OSPF employs the concept of an area, which is a group of contiguous OSPF networks and hosts. OSPF areas are logical subdivisions of OSPF autonomous systems in which the internal topology is hidden from routers outside the area. Areas allow an additional level of hierarchy different from that provided by IP network classes, and they can be used to aggregate routing information and mask the details of a network. These features make OSPF particularly scalable for large networks.

IS-IS

The IS-IS protocol uses a link-state routing algorithm. It closely follows the Open Shortest Path First (OSPF) routing protocol used within the TCP/IP environment. The operation of ISO IS-IS requires each router to maintain a full topology map of the network (that is, which ISs and ESs are connected to which other ISs and ESs). Periodically, the router runs an algorithm over its map to calculate the shortest path to all possible destinations.

IS-IS is a two-level hierarchy. Intermediate Systems (or routers) are classified as Level 1 and Level 2. Level 1 ISs deal with a single routing area. Traffic is relayed only within their area. Any other internetwork traffic is sent to nearest Level 2 ISs, which also acts as a Level 1 ISs. Level 2 ISs move traffic between different routing areas within the same domain.

An IS-IS with multiarea support allows multiple Level 1 areas within in a single IS, thus allowing an IS to be in multiple areas. A single Level 2 area is used as backbone for interarea traffic.

Only Ethernet frames are supported. The IS-IS does not support IPX.

IGRP

The Interior Gateway Routing Protocol (IGRP) is a robust distance-vector Interior Gateway Protocol (IGP) developed by Cisco to provide for routing within an autonomous system (AS). Distance vector routing protocols request that a switch send all or a portion of its routing table data in a routing update message at regular intervals to each of its neighboring routers. As routing information proliferates through the network, routers can calculate distances to all nodes within the internetwork. IGRP uses a combination of metrics: internetwork delay, bandwidth, reliability, and load are all factored into the routing decision.

EIGRP

The Enhanced Interior Gateway Routing Protocol (EIGRP) is a version of IGRP that combines the advantages of link-state protocols with distance-vector protocols. EIGRP incorporates the Diffusing Update Algorithm (DUAL). EIGRP includes fast convergence, variable-length subnet masks, partially bounded updates, and multiple network-layer support.When a network topology change occurs, EIGRP checks its topology table for a suitable new route to the destination. If such a route exists in the table, EIGRP updates the routing table instantly.You can use the fast convergence and partial updates that EIGRP provides to route Internetwork Packet Exchange (IPX) packets.

EIGRP saves bandwidth by sending routing updates only when routing information changes. The updates contain information only about the link that changed, not the entire routing table. EIGRP also takes into consideration the available bandwidth when determining the rate at which it transmits updates.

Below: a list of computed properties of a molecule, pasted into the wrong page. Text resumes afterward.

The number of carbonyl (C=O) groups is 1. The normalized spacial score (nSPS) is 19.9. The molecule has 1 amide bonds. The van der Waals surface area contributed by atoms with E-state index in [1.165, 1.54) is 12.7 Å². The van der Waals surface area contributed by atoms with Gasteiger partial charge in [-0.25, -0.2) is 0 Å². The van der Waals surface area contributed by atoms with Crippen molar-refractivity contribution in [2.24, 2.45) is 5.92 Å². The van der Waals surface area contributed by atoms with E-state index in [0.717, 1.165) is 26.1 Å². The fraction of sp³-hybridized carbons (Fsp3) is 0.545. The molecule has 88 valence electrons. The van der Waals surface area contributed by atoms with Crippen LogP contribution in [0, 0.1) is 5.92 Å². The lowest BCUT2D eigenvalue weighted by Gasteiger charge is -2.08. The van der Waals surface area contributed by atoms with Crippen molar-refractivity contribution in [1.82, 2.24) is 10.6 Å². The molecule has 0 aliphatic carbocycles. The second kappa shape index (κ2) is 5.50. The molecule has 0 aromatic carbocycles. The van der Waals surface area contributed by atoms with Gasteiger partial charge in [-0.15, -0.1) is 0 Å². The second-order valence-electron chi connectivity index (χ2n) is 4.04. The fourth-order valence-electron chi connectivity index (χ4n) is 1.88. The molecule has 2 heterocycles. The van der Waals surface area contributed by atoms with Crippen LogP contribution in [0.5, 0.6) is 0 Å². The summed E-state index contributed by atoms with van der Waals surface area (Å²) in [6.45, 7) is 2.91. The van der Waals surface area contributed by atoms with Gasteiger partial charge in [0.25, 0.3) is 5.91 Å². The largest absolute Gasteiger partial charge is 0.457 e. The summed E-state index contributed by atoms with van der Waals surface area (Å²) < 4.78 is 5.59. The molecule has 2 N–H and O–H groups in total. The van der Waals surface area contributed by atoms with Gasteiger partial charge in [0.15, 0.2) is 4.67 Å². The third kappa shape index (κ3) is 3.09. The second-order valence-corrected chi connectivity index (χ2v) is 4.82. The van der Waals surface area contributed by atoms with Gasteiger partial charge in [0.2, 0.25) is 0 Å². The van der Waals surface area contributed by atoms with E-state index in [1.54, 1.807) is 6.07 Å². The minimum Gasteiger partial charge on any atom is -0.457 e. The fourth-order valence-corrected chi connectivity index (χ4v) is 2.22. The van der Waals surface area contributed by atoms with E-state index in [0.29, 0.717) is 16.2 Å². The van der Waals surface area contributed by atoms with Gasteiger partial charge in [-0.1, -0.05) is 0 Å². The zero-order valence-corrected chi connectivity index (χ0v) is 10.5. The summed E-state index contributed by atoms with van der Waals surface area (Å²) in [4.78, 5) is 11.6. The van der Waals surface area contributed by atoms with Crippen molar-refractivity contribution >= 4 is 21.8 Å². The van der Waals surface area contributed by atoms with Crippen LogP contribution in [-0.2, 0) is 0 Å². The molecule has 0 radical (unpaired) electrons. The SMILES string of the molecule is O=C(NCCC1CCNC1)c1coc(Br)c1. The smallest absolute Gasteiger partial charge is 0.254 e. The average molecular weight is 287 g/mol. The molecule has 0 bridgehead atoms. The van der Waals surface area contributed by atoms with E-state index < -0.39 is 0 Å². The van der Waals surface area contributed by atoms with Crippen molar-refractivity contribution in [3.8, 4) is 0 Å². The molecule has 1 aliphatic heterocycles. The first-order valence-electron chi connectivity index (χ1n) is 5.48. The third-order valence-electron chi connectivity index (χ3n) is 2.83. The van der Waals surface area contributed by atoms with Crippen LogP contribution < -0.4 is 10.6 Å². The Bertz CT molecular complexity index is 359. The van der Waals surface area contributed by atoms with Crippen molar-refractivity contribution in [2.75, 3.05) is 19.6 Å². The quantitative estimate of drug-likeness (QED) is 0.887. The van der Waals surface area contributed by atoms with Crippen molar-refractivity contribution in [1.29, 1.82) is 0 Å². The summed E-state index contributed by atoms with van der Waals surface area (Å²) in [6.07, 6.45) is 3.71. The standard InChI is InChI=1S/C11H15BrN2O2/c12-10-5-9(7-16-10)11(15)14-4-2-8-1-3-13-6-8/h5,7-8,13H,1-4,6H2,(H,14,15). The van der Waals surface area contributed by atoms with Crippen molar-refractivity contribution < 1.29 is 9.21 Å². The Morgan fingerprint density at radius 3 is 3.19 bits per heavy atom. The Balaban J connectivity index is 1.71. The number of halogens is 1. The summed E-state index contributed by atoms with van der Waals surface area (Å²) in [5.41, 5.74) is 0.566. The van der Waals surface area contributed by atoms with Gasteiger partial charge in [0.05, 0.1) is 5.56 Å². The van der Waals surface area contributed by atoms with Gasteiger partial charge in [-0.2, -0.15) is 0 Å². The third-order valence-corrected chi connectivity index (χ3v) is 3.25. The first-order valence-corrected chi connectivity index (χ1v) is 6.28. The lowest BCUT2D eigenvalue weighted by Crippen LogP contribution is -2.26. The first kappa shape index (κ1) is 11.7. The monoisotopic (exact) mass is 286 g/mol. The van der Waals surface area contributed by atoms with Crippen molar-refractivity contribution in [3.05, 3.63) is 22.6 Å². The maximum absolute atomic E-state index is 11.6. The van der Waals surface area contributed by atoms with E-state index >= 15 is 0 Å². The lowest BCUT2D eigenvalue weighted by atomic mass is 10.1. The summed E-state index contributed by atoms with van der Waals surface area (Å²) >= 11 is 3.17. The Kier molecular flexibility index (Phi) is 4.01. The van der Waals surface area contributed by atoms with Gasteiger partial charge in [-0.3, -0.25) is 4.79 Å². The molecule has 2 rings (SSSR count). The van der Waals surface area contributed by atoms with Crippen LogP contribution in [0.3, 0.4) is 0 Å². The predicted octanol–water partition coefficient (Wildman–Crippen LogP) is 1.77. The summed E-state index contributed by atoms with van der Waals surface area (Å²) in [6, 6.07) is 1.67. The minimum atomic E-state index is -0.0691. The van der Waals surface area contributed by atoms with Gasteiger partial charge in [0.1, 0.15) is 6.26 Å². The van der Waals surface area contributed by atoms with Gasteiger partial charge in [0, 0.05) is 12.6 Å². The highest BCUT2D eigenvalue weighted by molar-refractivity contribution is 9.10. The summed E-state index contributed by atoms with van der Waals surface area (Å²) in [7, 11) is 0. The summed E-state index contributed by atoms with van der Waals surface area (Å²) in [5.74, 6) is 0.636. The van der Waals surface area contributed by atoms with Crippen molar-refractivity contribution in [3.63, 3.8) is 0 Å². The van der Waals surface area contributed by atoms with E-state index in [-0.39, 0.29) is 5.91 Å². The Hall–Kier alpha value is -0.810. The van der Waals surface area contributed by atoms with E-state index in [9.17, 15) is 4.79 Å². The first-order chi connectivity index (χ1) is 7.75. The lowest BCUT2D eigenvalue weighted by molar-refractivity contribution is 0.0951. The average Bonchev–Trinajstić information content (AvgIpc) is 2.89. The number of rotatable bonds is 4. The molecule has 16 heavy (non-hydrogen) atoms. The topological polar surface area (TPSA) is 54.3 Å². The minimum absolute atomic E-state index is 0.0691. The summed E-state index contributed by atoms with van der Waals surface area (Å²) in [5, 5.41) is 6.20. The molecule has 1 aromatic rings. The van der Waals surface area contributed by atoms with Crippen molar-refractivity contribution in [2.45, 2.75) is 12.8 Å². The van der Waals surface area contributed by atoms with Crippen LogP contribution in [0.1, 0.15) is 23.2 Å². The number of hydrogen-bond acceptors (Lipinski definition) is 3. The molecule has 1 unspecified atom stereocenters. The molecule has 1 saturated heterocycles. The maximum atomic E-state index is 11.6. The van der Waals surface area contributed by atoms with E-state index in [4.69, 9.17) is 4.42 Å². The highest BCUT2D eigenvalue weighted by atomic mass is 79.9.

Note Layer 3 switching does not support the Next Hop Resolution Protocol (NHRP).


BGP

The Border Gateway Protocol (BGP) is an exterior gateway protocol that allows you to set up an interdomain routing system to automatically guarantee the loop-free exchange of routing information between autonomous systems. In BGP, each route consists of a network number, a list of autonomous systems that information has passed through (called the autonomous system path), and a list of other path attributes.

The Catalyst 4500 series switch supports BGP version 4, including classless interdomain routing (CIDR). CIDR lets you reduce the size of your routing tables by creating aggregate routes, resulting in supernets. CIDR eliminates the concept of network classes within BGP and supports the advertising of IP prefixes. CIDR routes can be carried by OSPF, EIGRP, and RIP.

For BGP configuration information, refer to the following URL:

http://www.cisco.com/en/US/docs/ios/iproute/configuration/guide/irp_bgp_overview_ps6350_TSD_Products_Configuration_Guide_Chapter.html

Multicast Services

Multicast services save bandwidth by forcing the network to replicate packets only when necessary and by allowing hosts to join and leave groups dynamically. The following multicast services are supported:

Cisco Group Management Protocol (CGMP) server—CGMP server manages multicast traffic. Multicast traffic is forwarded only to ports with attached hosts that request the multicast traffic.

Internet Group Management Protocol (IGMP) snooping—IGMP snooping manages multicast traffic. The switch software examines IP multicast packets and forwards packets based on their content. Multicast traffic is forwarded only to ports with attached hosts that request multicast traffic.

Support for IGMPv3 provides constrained flooding of multicast traffic in the presence of IGMPv3 hosts or routers. IGMPv3 snooping listens to IGMPv3 query and membership report messages to maintain host-to-multicast group associations. It enables a switch to propagate multicast data only to ports that need it. IGMPv3 snooping is fully interoperable with IGMPv1 and IGMPv2.